Sept 24, 2012; Seattle, WA, USA; Seattle Seahawks wide receiver Golden Tate (81) holds on to the game-winning touchdown as time expires against the Green Bay Packers at CenturyLink Field. Mandatory Credit: Joe Nicholson-US PRESSWIRE

Green Bay Packers Citizen GM looks ahead: Fail Mary 2.0

The Seattle Seahawks line up for a play during the game against the Green Bay Packers at Lambeau Field. It pains us to say this, but Seattle is, at this point in the season, the class of the NFC. Jeff Hanisch-USA TODAY Sports photograph

The Seattle Seahawks line up for a play during the game against the Green Bay Packers at Lambeau Field. It pains us to say this, but Seattle is, at this point in the season, the class of the NFC. Jeff Hanisch-USA TODAY Sports photograph


With the 2014 NFL draft right around the corner [though it was moved from late April to early May] — the long, arduous offseason for every team, including the Green Bay Packers, is finally winding down. I don’t know about any of you, but the time spanning early February to draft day feels quite barren.

We fumble through combine snubs, flubs and studs. We fill our heads up with the stats of all the eligible draftees, joining in on the mass speculation that goes along with big boards and mock drafts. We turn our attentions to free agency to quench our insatiable thirst for NFL football and all the drama that it brings.

With all the excitement (and I use that term loosely) drawing to a close, the tangibles become more clear. In early May, our teams will be flooded with young talent and aspirations will be higher than ever.

This is the fun time — this is the time to LOOK AHEAD.

There are so many things that I am looking ahead to for the Green Bay Packers.
One of the most scintillating: FAIL MARY [2.0].

The NFL released the list of contending teams earlier in the offseason. The Packers and Seahawks will be at it again in 2014 and I know it’s going to be circled on the calendars of every fan sporting green and gold. There are a couple of things that our recent history implies:

  • It will be a featured game — Thursday, Sunday or Monday night. The NFL loves to promote these grudge matches, and what better way than to let it play out in primetime?
  • It will be a season opener or a late season spectacle with playoff implications. Think about it, no enemy has been greater to the Packers than the San Francisco 49ers, as of late. We know it, they know it and the NFL knows it. In typical fashion, the Packers opened and closed with the 49ers for nearly two years straight. It isn’t a coincidence. Yes, playoff pictures play out as they may — but season openers that turn into season closers are drama, drama, drama and it’s good for television. On a related note: it’s also very bad for pre-existing heart, anxiety or stress conditions.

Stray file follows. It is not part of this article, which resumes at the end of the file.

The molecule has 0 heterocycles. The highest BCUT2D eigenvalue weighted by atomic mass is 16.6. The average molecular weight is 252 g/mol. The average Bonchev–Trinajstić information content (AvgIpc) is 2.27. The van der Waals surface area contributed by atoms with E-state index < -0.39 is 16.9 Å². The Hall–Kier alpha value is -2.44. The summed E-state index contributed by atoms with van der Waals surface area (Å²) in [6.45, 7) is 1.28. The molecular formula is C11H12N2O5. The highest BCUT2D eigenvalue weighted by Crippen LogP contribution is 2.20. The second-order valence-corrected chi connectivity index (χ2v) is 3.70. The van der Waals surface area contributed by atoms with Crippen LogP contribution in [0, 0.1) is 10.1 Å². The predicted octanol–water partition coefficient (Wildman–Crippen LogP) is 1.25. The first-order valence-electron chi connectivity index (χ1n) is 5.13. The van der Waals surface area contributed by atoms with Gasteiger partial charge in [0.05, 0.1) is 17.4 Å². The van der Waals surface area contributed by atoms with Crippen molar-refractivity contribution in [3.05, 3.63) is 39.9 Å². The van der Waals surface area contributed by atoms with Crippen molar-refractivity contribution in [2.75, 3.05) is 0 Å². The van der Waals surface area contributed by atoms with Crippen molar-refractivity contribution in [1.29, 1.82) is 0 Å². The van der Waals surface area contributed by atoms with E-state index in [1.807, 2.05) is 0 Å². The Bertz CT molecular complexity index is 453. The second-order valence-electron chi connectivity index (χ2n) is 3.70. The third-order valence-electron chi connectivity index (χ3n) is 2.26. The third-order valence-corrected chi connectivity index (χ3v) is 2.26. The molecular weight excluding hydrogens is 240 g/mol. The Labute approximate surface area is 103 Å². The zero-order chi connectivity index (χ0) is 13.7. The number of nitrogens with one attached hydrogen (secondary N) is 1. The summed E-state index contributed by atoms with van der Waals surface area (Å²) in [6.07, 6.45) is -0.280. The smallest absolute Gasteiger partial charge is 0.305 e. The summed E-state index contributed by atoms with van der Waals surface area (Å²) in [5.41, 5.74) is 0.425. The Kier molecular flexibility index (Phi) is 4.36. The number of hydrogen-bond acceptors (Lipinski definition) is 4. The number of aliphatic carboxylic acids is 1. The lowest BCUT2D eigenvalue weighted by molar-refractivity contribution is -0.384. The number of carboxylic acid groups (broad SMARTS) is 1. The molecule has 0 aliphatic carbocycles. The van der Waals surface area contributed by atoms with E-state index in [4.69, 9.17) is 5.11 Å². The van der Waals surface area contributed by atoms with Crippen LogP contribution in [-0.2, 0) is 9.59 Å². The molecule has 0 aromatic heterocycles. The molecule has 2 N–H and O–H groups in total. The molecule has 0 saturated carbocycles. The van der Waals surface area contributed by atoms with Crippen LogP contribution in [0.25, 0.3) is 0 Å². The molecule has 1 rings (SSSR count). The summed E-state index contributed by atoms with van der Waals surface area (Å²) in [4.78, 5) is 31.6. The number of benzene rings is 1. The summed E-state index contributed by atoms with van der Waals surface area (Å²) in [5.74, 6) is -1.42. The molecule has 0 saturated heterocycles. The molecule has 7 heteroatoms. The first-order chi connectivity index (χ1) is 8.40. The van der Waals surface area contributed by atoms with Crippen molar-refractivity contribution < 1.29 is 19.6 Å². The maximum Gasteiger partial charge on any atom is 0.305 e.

• It will come down to the wire. Yes, of this I am very certain. While I would love to say that the Packers will take this opportunity to completely redeem themselves and blow the Seahawks away — this kind of rivalry doesn’t work like that.

So, with the little that we know of the upcoming season, we know this: it is going to be big, it’s going to be costly and the whole world will be watching.

I am a little intrigued, especially with all the offseason changes. The Seahawks are coming upon a very challenging time, as Russell Wilson approaches the end of his rookie contract. In 2015, the man is going to get paid … big time. Couple that with the fact that most of their Super Bowl Champion defense is still playing for nickels and dimes, times are about to be tough in Seattle. Golden Tate, Red Bryant, Walter Thurmond, Chris Clemons and Sydney Rice are all gone. The “Legion of Boom” (or what’s left of it) will realistically only be playing together until time and money run thin.

I, for one, am happy that we have the opportunity to play the Super Bowl Champion Seahawks and not the decimated Seahawks of the future. In order for the Green Bay Packers to have their revenge, it has to be now and it has to mean something.

I’d love nothing more than to have 15 seconds left in the game, NFC Championship title on the line and the ball in Aaron Rodgers‘ hands. I’d love to see Richard Sherman jump an option route and to see Randall Cobb streaking down the sidelines into the endzone with Earl Thomas clinging to his shoulder pads. I’d love to see the ball fall into Cobb’s sure hands in slow motion, Sherman and Thomas grasping at air as they both stagger to the turf.

As time expires and Cobb toe-touches in the corner of the endzone, the refs will signal “touchdown” in unison, and the announcers will joke lightly about the “touchception” of 2012 and how Aaron Rodgers doesn’t accept interceptions as touchdowns.

I’ll be the first to tweet out a photo of Golden Tate and Richard Sherman watching the Super Bowl from the couch; underneath it will read:


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Tags: Aaron Rodgers Fail Mary Rematch Green Bay Packers

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